MUMBAI (Reuters) - India’s market regulator will ask Ranbaxy Laboratories and Sun Pharmaceutical Industries for more information about their planned $3.2 billion merger and seek trading data from stock exchanges after shares in Ranbaxy surged in the run-up to the deal, a senior source at the regulator said on Wednesday.
Ranbaxy shares jumped 24 percent while trading volume tripled in the three sessions ahead of Monday’s announcement that Sun Pharma would buy it in what would be the biggest drug sector deal in the Asia-Pacific region this year.
“We have received multiple complaints. We will ask stock exchanges on details of buy and sell trades in both Ranbaxy and Sun shares,” said the Securities and Exchange Board of India (SEBI) source, who declined to be identified because he is not authorized to speak with the media on the matter.
The official added that SEBI would also ask for “additional disclosures” from the two drug makers.
Sun’s managing director, Dilip Shanghvi, said India’s largest drug maker by market value had not received any inquiries from SEBI in an interview with CNBC-TV 18.
“We haven’t heard (from the regulator),” Shanghvi said on Wednesday afternoon.
“We also have concern about the run-up in Ranbaxy stock a few days before the transaction was announced, but we hope that nothing comes out of that inquiry.”
Spokesmen for SEBI and Ranbaxy declined to comment. The National Stock Exchange of India Ltd and BSE Ltd, India’s two biggest exchanges, also declined to comment.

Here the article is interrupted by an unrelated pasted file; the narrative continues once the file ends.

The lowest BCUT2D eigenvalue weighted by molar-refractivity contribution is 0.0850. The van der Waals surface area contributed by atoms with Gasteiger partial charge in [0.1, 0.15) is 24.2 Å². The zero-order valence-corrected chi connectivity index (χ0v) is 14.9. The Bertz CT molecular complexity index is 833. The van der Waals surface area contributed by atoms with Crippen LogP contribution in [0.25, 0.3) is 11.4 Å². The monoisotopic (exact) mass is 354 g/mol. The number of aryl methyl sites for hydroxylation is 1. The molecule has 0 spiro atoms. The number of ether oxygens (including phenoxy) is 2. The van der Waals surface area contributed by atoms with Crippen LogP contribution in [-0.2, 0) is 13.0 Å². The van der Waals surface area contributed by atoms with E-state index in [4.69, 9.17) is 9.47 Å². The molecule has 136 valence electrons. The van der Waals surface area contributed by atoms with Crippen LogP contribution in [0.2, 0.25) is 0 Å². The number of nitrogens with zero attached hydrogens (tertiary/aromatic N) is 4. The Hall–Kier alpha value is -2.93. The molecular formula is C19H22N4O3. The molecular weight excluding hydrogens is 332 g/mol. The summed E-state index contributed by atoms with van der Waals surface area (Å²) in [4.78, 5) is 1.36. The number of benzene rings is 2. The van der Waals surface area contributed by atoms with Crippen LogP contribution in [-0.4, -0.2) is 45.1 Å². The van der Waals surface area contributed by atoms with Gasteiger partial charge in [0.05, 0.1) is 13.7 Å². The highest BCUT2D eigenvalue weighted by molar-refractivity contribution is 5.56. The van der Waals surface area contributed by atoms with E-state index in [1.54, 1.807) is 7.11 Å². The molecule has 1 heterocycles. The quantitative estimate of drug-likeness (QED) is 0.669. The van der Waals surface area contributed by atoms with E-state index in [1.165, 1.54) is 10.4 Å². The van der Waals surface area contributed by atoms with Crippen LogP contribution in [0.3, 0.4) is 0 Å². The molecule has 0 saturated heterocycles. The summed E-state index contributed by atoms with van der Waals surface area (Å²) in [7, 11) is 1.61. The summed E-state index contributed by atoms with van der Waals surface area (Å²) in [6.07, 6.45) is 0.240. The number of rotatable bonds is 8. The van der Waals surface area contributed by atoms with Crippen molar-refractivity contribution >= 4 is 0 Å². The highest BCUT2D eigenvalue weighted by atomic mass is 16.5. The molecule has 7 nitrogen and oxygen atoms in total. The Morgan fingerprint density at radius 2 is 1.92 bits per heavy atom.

The president of an Indian brokerage association said it would formally ask the regulator to investigate trading in Ranbaxy’s shares.
“Because there was such kind of price movement before the deal was announced, we have decided to check with the regulator,” Naresh Tejwani, president of the Association of National Exchanges Members of India (ANMI), said on Wednesday.
Indian stock markets have seen previous cases of sudden sharp movements in company shares ahead of big corporate announcements, raising frequent suspicion about insider trading that have damaged retail investor confidence.
For example, last June, Infosys Ltd’s shares and option volumes surged before the surprise announcement that founder Narayan Murthy was returning as executive chairman.
The regulator has been accused by some market participants of being slow to investigate suspected insider trading and ill-equipped to fight securities fraud. Its investigations can take years and are often conducted in secrecy.
Like other global regulators, SEBI has often resorted to fines and settlements, which are easier to obtain than criminal indictments.
Its most high profile case so far has been investigating a unit of energy conglomerate Reliance Industries Ltd over a suspected case of insider trading in 2007.
After six years of investigation, SEBI last year fined Reliance 110 million Indian rupees ($1.83 million), saying it had found enough evidence of insider trading. The energy company, which had net profit of 55.1 billion rupees in the October-December quarter, is appealing to SEBI’s appellate body.
The regulator is expected to debut new insider trading rules later this year that would require executives to disclose planned trading activity and also require companies to monitor their employees for trading.
Retail investors have been heavy sellers in Indian markets and have redeemed about $5.2 billion from equity funds in India since 2010.
($1 = 60.0975 Indian Rupees)
Additional reporting by Abhishek Vishnoi; editing by Tony Munroe and Tom Pfeiffer